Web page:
Every Grain of Sand begins with an almost direct quote from Psalms (Ps. 77) and journeys through the Old and New Testaments to finish with an almost direct quotation from the New Testament tracing the long spiritual journey which brought him to the acceptance of Jesus Christ. In the 1965 Playboy interview Dylan was asked what he had to look forward to, Dylan answered ‘Salvation, just plain Salvation… and praying’. May we hope that he has found it? Both Judaism and Christianity affirm that God is Spirit. Perhaps what Dylan found in Christ was a person who personified that spirit as many others have done. Every Grain of Sand opens with an almost direct quote from Psalms and ends with a direct allusion to the Old Testament fused with the new, a glimpse of Eden and a final line directly paraphrasing Jesus. As a convert to Judaism I cannot help but be perplexed by Dylan’s conversion yet God is bigger than we can ever realise and ‘His ways are not our ways’.
In researching this article I came upon (was led to) an apparent numerical significance in the song Every Grain Of Sand which may yet produce further readings and insights into this work (for there are as many interpretations of Dylan’s songs as there are grains of sand?) The only flaw I can see in what follows is that as The Bible is translated into all languages and translators often add or subtract words to aid understanding by the different cultures they translate for there cannot be said to be a definitive text of The Bible. 13 Even scholars involved in the constant study of the original scrolls make fresh discoveries. But the significance struck me so forcefully that I could not ignore it. I was using a translation of the TANAKH closer in language to the King James Version of The Bible but I am told that my findings ‘work’, but for a page number, with a modern translation approved by the Catholic Church.14 The translations I have used for the following have been the JPS edition of TANAKH and The New Jerusalem Bible which are considered by Jewish Rabbinical Scholars and Orthodox Roman Catholic Scholars, as well as many Professors of English to be the most faithful translation in English at present. The key word and only name in this song is Cain who appears in Chapter 4 of Genesis. Every Grain Of Sand contains 263 words.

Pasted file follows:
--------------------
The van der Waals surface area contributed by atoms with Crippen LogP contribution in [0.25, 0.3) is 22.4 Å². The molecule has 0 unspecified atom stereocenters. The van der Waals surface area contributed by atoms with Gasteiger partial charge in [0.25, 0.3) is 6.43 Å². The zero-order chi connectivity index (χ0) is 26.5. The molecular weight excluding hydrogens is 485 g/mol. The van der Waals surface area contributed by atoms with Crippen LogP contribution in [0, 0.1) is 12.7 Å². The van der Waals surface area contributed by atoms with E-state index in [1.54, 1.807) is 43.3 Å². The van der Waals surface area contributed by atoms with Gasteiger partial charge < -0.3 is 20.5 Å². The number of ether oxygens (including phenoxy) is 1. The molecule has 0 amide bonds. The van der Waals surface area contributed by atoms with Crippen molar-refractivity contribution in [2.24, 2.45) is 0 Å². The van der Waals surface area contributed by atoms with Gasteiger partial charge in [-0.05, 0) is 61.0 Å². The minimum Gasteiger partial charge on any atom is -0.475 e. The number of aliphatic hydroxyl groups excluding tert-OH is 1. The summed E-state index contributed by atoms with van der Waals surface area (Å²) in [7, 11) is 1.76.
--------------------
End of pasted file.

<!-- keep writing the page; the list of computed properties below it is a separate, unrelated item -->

In the book of Genesis Ch 4. verses 2, 6, 3, each refer to Cain. Cain is the 56th word in Dylan’s song. The 55th- & 56th words in Genesis 4 are ‘Cain brought’ and the 55th & 56th words in Every Grain Of Sand are ‘like Cain’. The 3rd word of Every Grain Of Sand is ‘Time’ and the third line of Genesis 4 reads “And in the process of time”. The 25th word in verse I of Every Grain Of Sand is ‘seed’ and the 25th verse of Genesis 4 contains ‘Seed’ and the story of the birth of Seth to Adam and Eve “For God, said she, hath appointed me another seed instead of Abel who Cain slew”. Seth is the name of Dylan’s son born in 1969. The 18th word in verse I of Every Grain Of Sand is ‘tears’ and the 18th verse of Genesis 4 refers to Lamech who slew Cain. The 22nd word in verse I of Every Grain Of Sand is ‘flood’ and the 22nd verse in Genesis 4 refers to Zillah, the wife of Lamech who gave birth to Noah, who alone with his family survived the Flood which was God’s retribution on the sins of mankind. The 21st word in verse I of Every Grain Of Sand is ‘Name’ and the 21st line in Genesis 4 mentions name – “and his brother’s name was Jubal – father of all that handle the harp and organ”.